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17th Jul 2017 17:30

I told my window cleaner to be honest and explain how he is semi illiterate (true) and how he had tried on a PC at the library, having not got one at home, yada yada.....he got them knocked on the head. That said, I think he is hoping to use the same excuse this year as Im pretty sure he hasnt got an Accountant yet!

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18th Jul 2017 11:07

Thank you so much to everyone.
Seems best approach is for client to make the appeal and to phrase his appeal in very simplistic terms

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18th Jul 2017 11:46

have the same issue myself - as others have suggested where there is little or no technical argument to be had it is better for the appeal to be made from the client. (the client may wish to point out that at great expense to him he has engaged the services of an accountant to get his position up to date - a sad story always stands a better chance)

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By birdman
19th Jul 2017 10:43

Was there actually "no tax due" or was there a liability covered by CIS deductions? I suspect he would also need to show that he hadn't received any penalty notifications in the whole 4-year period, as otherwise he could hardly say he thought everything was OK. Worth a try though, nothing ventured...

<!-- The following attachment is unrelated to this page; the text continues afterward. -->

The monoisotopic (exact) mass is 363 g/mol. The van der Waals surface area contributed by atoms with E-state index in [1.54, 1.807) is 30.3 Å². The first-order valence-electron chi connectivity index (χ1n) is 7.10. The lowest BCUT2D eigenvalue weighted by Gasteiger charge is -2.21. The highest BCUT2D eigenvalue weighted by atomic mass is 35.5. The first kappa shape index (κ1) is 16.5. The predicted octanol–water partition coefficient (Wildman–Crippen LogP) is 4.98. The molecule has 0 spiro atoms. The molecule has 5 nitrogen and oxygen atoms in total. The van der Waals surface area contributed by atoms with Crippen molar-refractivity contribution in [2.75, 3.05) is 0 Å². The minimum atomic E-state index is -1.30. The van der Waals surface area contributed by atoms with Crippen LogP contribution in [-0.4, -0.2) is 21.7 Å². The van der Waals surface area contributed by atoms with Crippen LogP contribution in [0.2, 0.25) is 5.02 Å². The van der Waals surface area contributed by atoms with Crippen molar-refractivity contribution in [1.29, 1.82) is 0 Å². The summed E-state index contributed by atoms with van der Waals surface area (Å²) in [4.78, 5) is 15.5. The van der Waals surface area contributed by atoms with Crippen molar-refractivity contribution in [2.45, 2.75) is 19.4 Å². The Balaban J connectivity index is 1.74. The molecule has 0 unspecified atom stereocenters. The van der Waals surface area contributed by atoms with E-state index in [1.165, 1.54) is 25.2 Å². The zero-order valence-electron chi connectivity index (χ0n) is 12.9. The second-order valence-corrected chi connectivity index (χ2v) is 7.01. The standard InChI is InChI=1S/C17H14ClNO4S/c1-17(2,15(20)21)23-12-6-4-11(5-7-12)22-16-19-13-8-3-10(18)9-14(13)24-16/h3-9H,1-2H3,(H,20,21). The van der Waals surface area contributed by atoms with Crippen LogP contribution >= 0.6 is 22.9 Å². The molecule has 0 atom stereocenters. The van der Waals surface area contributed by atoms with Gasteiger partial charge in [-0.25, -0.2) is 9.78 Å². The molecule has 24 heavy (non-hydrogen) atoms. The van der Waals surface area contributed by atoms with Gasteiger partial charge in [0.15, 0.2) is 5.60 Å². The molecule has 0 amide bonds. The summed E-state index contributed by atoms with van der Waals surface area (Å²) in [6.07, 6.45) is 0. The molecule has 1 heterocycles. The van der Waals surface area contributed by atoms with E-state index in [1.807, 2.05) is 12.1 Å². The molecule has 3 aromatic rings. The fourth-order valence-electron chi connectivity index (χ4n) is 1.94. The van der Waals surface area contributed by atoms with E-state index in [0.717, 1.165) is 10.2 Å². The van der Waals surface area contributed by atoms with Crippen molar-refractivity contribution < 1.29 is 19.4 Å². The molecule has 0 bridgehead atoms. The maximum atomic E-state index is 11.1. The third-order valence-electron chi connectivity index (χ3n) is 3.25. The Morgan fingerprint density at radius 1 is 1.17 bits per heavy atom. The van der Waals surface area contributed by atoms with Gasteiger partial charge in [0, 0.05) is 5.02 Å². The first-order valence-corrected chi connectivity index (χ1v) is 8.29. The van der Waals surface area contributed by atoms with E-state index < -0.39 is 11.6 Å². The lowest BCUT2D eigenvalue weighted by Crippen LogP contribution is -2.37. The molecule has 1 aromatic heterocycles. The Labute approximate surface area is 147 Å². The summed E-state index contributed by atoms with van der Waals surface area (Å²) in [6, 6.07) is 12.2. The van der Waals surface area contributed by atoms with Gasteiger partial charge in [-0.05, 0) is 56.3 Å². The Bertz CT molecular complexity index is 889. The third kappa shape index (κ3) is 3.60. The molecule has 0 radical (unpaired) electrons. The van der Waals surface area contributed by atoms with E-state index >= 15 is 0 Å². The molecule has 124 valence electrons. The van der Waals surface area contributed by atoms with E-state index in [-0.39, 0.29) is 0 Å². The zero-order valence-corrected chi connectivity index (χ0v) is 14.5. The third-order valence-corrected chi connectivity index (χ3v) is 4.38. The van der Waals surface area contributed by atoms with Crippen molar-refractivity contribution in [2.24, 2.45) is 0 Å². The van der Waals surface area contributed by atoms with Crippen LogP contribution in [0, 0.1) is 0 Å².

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19th Jul 2017 10:47

I had the same scenario but it was 5 years. I sent in all of the completed tax returns and this client received a tax rebate, except for one year as it was out of time. There were penalties on his account - I wrote to them just pleading ignorance of the client (I flowered it out a bit) and asked them to cancel the penalties as he did not owe any tax and they actually owed him money. They cancelled the penalties.

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19th Jul 2017 11:00

Might be worth getting a tax lawyer's opinion. English Law has a strong line on "proportionality" and if the penalties are disproportionate there may be a good argument for an appeal. I like the "my client is an idiot" argument; there could also be an argument on competence (capacity) if he is intellectually unable to manage his own tax affairs, but that net would include a lot of people!

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19th Jul 2017 20:53

It is clearly worthwhile to get the returns up to date. The CIS deductions don't help from the point of view of the NI position and eventually being in line for a state pension.